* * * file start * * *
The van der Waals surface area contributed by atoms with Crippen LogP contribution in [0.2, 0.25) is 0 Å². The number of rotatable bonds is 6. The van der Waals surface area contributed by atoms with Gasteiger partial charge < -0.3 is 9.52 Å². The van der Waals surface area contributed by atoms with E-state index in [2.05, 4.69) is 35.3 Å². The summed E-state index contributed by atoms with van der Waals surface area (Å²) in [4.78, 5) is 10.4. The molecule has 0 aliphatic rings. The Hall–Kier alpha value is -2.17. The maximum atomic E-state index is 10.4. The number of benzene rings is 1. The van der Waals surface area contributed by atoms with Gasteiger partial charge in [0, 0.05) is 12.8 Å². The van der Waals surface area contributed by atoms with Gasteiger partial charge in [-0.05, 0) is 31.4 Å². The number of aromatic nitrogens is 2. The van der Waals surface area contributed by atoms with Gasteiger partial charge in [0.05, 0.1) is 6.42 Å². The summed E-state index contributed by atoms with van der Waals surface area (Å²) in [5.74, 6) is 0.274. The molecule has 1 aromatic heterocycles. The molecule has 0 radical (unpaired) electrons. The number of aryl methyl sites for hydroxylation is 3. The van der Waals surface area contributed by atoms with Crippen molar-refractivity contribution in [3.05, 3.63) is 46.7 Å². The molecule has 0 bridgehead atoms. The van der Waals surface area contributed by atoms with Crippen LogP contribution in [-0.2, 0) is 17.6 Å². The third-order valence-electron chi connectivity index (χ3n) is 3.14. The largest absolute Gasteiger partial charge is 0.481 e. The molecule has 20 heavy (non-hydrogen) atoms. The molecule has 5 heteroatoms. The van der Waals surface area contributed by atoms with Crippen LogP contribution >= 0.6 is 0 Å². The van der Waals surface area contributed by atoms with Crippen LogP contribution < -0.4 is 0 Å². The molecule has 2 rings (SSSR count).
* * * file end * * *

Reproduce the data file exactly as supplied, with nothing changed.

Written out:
The van der Waals surface area contributed by atoms with Crippen LogP contribution in [0.2, 0.25) is 0 Å². The number of rotatable bonds is 6. The van der Waals surface area contributed by atoms with Gasteiger partial charge < -0.3 is 9.52 Å². The van der Waals surface area contributed by atoms with E-state index in [2.05, 4.69) is 35.3 Å². The summed E-state index contributed by atoms with van der Waals surface area (Å²) in [4.78, 5) is 10.4. The molecule has 0 aliphatic rings. The Hall–Kier alpha value is -2.17. The maximum atomic E-state index is 10.4. The number of benzene rings is 1. The van der Waals surface area contributed by atoms with Gasteiger partial charge in [0, 0.05) is 12.8 Å². The van der Waals surface area contributed by atoms with Gasteiger partial charge in [-0.05, 0) is 31.4 Å². The number of aromatic nitrogens is 2. The van der Waals surface area contributed by atoms with Gasteiger partial charge in [0.05, 0.1) is 6.42 Å². The summed E-state index contributed by atoms with van der Waals surface area (Å²) in [5.74, 6) is 0.274. The molecule has 1 aromatic heterocycles. The molecule has 0 radical (unpaired) electrons. The number of aryl methyl sites for hydroxylation is 3. The van der Waals surface area contributed by atoms with Crippen molar-refractivity contribution in [3.05, 3.63) is 46.7 Å². The molecule has 0 bridgehead atoms. The van der Waals surface area contributed by atoms with Crippen LogP contribution in [-0.2, 0) is 17.6 Å². The third-order valence-electron chi connectivity index (χ3n) is 3.14. The largest absolute Gasteiger partial charge is 0.481 e. The molecule has 20 heavy (non-hydrogen) atoms. The molecule has 5 heteroatoms. The van der Waals surface area contributed by atoms with Crippen LogP contribution >= 0.6 is 0 Å². The van der Waals surface area contributed by atoms with Crippen LogP contribution < -0.4 is 0 Å². The molecule has 2 rings (SSSR count).